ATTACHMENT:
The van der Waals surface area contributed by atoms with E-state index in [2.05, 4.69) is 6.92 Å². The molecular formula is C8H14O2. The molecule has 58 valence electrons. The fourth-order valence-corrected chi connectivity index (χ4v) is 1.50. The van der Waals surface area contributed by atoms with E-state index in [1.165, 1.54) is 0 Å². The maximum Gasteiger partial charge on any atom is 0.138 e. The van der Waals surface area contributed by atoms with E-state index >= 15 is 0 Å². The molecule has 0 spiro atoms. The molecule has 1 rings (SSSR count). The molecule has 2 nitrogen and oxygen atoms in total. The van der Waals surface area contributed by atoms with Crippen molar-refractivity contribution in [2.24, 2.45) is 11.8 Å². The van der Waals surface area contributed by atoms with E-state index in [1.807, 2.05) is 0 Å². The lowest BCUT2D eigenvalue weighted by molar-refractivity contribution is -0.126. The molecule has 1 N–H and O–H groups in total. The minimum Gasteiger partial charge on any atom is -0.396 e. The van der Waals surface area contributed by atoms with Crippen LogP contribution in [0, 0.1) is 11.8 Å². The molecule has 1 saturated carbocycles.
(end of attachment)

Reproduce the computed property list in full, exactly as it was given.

The van der Waals surface area contributed by atoms with E-state index in [2.05, 4.69) is 6.92 Å². The molecular formula is C8H14O2. The molecule has 58 valence electrons. The fourth-order valence-corrected chi connectivity index (χ4v) is 1.50. The van der Waals surface area contributed by atoms with E-state index in [1.165, 1.54) is 0 Å². The maximum Gasteiger partial charge on any atom is 0.138 e. The van der Waals surface area contributed by atoms with E-state index >= 15 is 0 Å². The molecule has 0 spiro atoms. The molecule has 1 rings (SSSR count). The molecule has 2 nitrogen and oxygen atoms in total. The van der Waals surface area contributed by atoms with Crippen molar-refractivity contribution in [2.24, 2.45) is 11.8 Å². The van der Waals surface area contributed by atoms with E-state index in [1.807, 2.05) is 0 Å². The lowest BCUT2D eigenvalue weighted by molar-refractivity contribution is -0.126. The molecule has 1 N–H and O–H groups in total. The minimum Gasteiger partial charge on any atom is -0.396 e. The van der Waals surface area contributed by atoms with Crippen LogP contribution in [0, 0.1) is 11.8 Å². The molecule has 1 saturated carbocycles.